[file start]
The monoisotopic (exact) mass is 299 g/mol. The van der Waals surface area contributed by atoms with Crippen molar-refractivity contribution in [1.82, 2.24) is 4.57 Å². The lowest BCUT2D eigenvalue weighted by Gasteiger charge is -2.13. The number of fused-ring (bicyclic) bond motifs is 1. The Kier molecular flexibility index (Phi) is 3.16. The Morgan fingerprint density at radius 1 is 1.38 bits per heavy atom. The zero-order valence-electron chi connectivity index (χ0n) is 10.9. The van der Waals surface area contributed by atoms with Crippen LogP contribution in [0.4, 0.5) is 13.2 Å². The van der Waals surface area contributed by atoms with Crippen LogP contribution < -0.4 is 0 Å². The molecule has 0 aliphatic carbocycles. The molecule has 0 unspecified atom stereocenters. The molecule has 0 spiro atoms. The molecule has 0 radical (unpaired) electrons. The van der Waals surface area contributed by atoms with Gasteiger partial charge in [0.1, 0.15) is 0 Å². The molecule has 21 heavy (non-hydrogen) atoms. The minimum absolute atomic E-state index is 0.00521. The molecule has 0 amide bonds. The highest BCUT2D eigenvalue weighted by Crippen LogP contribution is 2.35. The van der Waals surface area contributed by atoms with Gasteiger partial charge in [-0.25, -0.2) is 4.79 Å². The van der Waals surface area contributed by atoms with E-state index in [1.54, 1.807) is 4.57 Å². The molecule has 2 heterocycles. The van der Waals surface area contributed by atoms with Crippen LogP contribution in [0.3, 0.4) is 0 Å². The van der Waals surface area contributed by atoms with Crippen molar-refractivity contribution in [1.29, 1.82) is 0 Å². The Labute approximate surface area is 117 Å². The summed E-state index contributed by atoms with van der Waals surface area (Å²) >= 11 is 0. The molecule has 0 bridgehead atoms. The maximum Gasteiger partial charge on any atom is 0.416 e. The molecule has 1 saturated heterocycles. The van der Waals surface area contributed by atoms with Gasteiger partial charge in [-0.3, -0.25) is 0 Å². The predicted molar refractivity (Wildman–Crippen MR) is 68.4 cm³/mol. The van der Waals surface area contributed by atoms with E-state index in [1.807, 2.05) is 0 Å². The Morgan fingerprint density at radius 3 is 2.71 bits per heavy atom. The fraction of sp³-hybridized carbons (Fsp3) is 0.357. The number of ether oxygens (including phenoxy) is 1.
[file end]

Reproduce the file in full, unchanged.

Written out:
The monoisotopic (exact) mass is 299 g/mol. The van der Waals surface area contributed by atoms with Crippen molar-refractivity contribution in [1.82, 2.24) is 4.57 Å². The lowest BCUT2D eigenvalue weighted by Gasteiger charge is -2.13. The number of fused-ring (bicyclic) bond motifs is 1. The Kier molecular flexibility index (Phi) is 3.16. The Morgan fingerprint density at radius 1 is 1.38 bits per heavy atom. The zero-order valence-electron chi connectivity index (χ0n) is 10.9. The van der Waals surface area contributed by atoms with Crippen LogP contribution in [0.4, 0.5) is 13.2 Å². The van der Waals surface area contributed by atoms with Crippen LogP contribution < -0.4 is 0 Å². The molecule has 0 aliphatic carbocycles. The molecule has 0 unspecified atom stereocenters. The molecule has 0 spiro atoms. The molecule has 0 radical (unpaired) electrons. The van der Waals surface area contributed by atoms with Gasteiger partial charge in [0.1, 0.15) is 0 Å². The molecule has 21 heavy (non-hydrogen) atoms. The minimum absolute atomic E-state index is 0.00521. The molecule has 0 amide bonds. The highest BCUT2D eigenvalue weighted by Crippen LogP contribution is 2.35. The van der Waals surface area contributed by atoms with Gasteiger partial charge in [-0.25, -0.2) is 4.79 Å². The van der Waals surface area contributed by atoms with E-state index in [1.54, 1.807) is 4.57 Å². The molecule has 2 heterocycles. The van der Waals surface area contributed by atoms with Crippen LogP contribution in [0.3, 0.4) is 0 Å². The van der Waals surface area contributed by atoms with Crippen molar-refractivity contribution in [1.29, 1.82) is 0 Å². The Labute approximate surface area is 117 Å². The summed E-state index contributed by atoms with van der Waals surface area (Å²) >= 11 is 0. The molecule has 0 bridgehead atoms. The maximum Gasteiger partial charge on any atom is 0.416 e. The molecule has 1 saturated heterocycles. The van der Waals surface area contributed by atoms with Gasteiger partial charge in [-0.3, -0.25) is 0 Å². The predicted molar refractivity (Wildman–Crippen MR) is 68.4 cm³/mol. The van der Waals surface area contributed by atoms with E-state index in [1.807, 2.05) is 0 Å². The Morgan fingerprint density at radius 3 is 2.71 bits per heavy atom. The fraction of sp³-hybridized carbons (Fsp3) is 0.357. The number of ether oxygens (including phenoxy) is 1.